CAM00128The no-frills, business like approach to the styling results in easy to read gauges and controls.  The radio is shared with other VW models which is good news; it has a straightforward display and simple knobs for adjustments.  Three large intelligible dials control the air conditioning, which comes standard with dual climate settings.  They are mounted a little low in the dash and the system is stubbornly determined to automatically blow hurricane force gales out of the vents with any change of setting.  Gauges are tastefully crisp and give all of the vital information at a glance.  A CAM00138trip computer in the center information screen gives all of the stats and figures without hassle.  Stalks and switchgear are decidedly European in their look and feel, and the cruise control, while logical, is a little different from those on American and Asian cars.  The left lever, in particular, is very busy and it’s easy to accidentally turn on the blinkers or turn off the cruise while cancelling the speed control.  Like most things, smooth operation came naturally with time and the arrangement is logical, although steering wheel mounted controls are easier.

CAM00124Speaking of which, audio buttons on the wheel are straightforward and there is one sole button to operate the bluetooth.  After the previous test in a Ford Taurus with its maze of buttons, the utter simplicity of the Passat cannot be taken for granted.  The steering wheel itself tilts and telescopes to fit any body shape and is a comfy three spoke design that elegantly frames the gauges.  All-in-all, the Passat’s ergonomics should be a case study for most other cars in the segment.

CAM00137Those Germans are known to be punctual when it comes to being on time, and the Passat has no less than three clocks within the driver’s view; one in the radio, instrument panel, and the upscale analog clock house between the center vents.  There’s no excuse for being late in this car.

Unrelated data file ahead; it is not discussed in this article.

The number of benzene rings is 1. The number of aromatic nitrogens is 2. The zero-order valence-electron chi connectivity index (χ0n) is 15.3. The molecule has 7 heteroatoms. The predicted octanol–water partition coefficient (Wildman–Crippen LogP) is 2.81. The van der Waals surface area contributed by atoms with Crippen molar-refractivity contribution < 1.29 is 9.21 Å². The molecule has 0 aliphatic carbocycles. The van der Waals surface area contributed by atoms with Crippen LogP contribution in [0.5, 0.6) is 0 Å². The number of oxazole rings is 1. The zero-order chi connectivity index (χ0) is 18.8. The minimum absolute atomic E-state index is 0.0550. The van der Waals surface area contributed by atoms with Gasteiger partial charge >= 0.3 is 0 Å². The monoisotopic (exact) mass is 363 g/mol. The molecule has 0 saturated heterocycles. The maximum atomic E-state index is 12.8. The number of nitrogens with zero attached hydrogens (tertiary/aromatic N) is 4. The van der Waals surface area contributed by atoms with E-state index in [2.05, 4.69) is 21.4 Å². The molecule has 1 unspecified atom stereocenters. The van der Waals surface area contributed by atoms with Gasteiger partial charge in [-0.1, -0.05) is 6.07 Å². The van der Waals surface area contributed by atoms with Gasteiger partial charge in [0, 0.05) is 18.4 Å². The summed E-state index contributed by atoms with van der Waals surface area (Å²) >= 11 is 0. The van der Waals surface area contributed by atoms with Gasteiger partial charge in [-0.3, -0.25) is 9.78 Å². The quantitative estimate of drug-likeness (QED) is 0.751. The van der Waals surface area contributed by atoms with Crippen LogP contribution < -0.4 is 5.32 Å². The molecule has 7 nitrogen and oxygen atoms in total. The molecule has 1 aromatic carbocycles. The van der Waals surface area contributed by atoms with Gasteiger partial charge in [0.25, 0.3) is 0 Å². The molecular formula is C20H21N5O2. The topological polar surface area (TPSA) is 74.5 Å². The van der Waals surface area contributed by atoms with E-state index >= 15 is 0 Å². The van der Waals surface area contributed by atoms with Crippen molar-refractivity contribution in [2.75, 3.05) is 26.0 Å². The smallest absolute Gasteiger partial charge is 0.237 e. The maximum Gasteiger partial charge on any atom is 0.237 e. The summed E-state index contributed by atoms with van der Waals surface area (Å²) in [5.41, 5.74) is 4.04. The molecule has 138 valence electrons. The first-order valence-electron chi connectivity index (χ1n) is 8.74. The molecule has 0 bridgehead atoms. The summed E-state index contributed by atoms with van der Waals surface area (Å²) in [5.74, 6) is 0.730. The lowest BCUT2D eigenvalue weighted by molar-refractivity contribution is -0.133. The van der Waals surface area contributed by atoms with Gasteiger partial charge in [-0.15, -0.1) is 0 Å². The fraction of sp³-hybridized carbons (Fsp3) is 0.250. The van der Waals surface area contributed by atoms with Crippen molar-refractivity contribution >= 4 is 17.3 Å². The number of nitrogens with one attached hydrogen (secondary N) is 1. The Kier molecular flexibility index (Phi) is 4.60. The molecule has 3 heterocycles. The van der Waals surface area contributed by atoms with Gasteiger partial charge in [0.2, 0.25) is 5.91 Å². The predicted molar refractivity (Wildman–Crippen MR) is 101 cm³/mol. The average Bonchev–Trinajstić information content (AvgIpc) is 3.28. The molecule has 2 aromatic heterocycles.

CAM00127A new, welcome improvement to the new Passat is space, and not in the Star Trek sense.  Once the most cozy of the family cars, the new version can boast 103 cu ft. of interior space which leapfrogs most family cars.  That handily beats the Camry, Accord, Sonata, Malibu and the Kia Optima.  And the measuring stick doesn’t lie.  Front space is excellent with plenty of room all around.  Front seats are very nicely bolstered and are homey for long trips.  VW has thankfully done away with the twist-knob adjuster for the seatback angle to suit American tastes, but the new lever is far behind to the sides of the seat bottoms and requires a difficult reach for some not-so-agile folks.  The driver seat has a height adjuster with a generous range of settings. and a hearty footrest made for Iowa grown feet.  The rear seat is a pleasing place to spend the time as well.  Leg room is good enough for CAM00132passengers to cross their legs and the roofline is easily able to clear the tallest of heads.  Even three seated across can still be friends after a long drive.  The only complaints were the intrusive large center floor hump and some outward passengers had their necks sliced away by the poorly positioned pillar mounted rear seat belts.  Otherwise, the Passat back seat provides some top-notch accommodations.